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Jaweria

  • 2 years ago

Find dy/dx: 4x^2+3xy^2-6x^2y=y^3.

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  1. abb0t
    • 2 years ago
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    Using implicit differentiation with respect to x. This means that you take the derivative of everything, even y, but everytime you take the deriviative of y, you multiply it by y'. For instance:\[\frac{ dy }{ dx }(x+y) = 1+\frac{ dy }{ dx } = 1+y'\] then, using your algebra skills, rearrange to find dy/dx

  2. Jaweria
    • 2 years ago
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    ahan ok

  3. abb0t
    • 2 years ago
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    Remember: \[3xy^2 = 3x \frac{ d }{ dx}y^2+y^2\frac{ d }{ dx }3x\]

  4. Jaweria
    • 2 years ago
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    I m little bit confuse here

  5. cwrw238
    • 2 years ago
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    what you are doing is treating y as a function of x (which is implied in the expression)

  6. abb0t
    • 2 years ago
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    Of course!

  7. Jaweria
    • 2 years ago
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    thanks :-)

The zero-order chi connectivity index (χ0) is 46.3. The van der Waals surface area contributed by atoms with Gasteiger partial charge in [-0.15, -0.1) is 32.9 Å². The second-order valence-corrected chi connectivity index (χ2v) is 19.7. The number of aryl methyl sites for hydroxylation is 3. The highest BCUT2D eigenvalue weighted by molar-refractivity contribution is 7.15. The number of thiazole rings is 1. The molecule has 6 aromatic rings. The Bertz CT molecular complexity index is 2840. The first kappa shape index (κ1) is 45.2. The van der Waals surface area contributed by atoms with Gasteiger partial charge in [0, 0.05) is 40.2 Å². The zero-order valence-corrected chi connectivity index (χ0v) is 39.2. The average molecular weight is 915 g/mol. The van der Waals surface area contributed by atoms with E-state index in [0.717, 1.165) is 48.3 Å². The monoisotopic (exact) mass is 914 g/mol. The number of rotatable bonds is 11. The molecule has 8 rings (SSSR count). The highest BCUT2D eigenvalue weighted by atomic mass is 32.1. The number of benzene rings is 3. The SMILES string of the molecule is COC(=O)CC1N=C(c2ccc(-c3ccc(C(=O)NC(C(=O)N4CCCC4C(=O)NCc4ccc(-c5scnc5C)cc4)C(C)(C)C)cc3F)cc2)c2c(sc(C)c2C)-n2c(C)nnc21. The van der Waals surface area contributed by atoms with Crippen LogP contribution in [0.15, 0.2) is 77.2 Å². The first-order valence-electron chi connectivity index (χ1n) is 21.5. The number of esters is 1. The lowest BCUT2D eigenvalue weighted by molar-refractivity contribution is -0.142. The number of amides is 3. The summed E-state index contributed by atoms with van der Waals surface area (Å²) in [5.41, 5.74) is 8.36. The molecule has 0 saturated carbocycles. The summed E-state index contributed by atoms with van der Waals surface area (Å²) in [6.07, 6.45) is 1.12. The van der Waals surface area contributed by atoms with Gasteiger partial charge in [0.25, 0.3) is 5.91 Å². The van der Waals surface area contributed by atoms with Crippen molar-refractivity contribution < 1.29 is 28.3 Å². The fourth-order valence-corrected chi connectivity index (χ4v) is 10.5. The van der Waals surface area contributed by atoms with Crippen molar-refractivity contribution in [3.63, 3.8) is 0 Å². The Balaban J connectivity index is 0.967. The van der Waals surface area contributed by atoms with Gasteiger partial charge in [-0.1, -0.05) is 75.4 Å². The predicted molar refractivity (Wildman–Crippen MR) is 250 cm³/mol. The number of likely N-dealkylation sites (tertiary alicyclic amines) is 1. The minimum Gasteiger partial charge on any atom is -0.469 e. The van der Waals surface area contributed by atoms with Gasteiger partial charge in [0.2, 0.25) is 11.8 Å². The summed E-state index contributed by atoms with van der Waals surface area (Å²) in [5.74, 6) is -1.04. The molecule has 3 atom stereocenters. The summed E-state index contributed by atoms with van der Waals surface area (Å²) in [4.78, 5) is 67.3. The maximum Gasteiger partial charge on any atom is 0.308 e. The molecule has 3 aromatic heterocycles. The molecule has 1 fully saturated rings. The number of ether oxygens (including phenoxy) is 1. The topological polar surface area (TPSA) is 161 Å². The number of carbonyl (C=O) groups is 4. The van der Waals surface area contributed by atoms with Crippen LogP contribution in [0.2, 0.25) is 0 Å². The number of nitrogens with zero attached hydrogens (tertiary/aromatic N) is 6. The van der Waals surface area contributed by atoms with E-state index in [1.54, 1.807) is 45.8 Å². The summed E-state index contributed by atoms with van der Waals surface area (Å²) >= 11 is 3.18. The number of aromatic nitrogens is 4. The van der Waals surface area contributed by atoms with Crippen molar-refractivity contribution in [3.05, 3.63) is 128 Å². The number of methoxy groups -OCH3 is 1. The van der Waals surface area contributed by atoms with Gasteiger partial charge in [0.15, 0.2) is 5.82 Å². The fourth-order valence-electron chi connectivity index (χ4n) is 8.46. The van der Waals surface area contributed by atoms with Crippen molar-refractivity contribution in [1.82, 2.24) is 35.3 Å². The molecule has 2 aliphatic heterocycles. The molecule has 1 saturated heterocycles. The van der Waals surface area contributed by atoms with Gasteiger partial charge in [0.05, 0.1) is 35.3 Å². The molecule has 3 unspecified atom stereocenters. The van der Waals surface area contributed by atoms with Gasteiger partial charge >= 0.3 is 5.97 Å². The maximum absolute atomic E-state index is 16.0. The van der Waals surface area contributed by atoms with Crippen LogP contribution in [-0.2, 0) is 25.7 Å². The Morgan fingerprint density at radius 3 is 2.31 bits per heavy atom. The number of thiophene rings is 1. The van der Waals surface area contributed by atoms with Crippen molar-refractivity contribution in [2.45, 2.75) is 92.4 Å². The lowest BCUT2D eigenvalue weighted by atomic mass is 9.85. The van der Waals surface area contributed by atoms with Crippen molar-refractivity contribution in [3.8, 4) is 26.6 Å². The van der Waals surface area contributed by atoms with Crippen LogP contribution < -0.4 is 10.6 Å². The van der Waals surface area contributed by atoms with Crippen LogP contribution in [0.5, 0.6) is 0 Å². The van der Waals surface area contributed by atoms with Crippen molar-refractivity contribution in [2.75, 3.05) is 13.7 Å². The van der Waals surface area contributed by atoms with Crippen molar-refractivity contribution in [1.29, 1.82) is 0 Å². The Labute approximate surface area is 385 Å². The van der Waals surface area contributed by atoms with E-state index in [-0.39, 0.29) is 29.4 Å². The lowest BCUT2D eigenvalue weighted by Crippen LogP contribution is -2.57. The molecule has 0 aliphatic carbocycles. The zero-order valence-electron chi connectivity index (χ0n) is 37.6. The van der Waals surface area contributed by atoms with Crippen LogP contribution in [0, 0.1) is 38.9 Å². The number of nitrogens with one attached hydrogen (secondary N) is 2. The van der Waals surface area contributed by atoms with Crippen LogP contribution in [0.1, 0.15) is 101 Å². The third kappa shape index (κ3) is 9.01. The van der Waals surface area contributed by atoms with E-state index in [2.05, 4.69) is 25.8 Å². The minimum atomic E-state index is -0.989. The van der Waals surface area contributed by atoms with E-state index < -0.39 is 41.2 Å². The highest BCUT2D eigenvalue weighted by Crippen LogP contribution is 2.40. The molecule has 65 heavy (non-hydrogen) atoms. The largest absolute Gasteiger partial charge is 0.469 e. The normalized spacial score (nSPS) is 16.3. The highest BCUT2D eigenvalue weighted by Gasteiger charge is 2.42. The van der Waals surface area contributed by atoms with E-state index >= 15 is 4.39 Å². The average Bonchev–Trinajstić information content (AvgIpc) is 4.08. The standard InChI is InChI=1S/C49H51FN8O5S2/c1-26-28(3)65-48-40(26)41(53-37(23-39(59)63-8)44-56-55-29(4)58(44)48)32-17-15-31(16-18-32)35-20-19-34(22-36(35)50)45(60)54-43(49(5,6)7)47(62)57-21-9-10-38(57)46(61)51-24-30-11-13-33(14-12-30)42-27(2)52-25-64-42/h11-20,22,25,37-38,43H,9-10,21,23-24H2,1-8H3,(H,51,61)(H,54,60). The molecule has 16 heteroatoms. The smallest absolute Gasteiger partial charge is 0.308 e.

8. abb0t
    • 2 years ago
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    Start by taking the derivative as you normally would for the left side of the function. And like @cwrw238 pointed out, you're treating y as a function of x.

  9. Jaweria
    • 2 years ago
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    ok

  10. abb0t
    • 2 years ago
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    If it helps, you can break it down to see it more clearly: \[\frac{ d }{ dx }4x^2 =\] \[\frac{ d }{ dx }3xy^2 = (3x \times \frac{ d }{ dx }y^2)+(y^2\frac{ d }{ dx }3x) = [3x \times 2y \frac{ dy }{ dx }]+[y^2 \times 3]\] \[\frac{ d }{ dx }6x^2y = \] NOW, the right side: \[\frac{ d }{ dx }y^3 = 3y^2\frac{ dy }{ dx } \]

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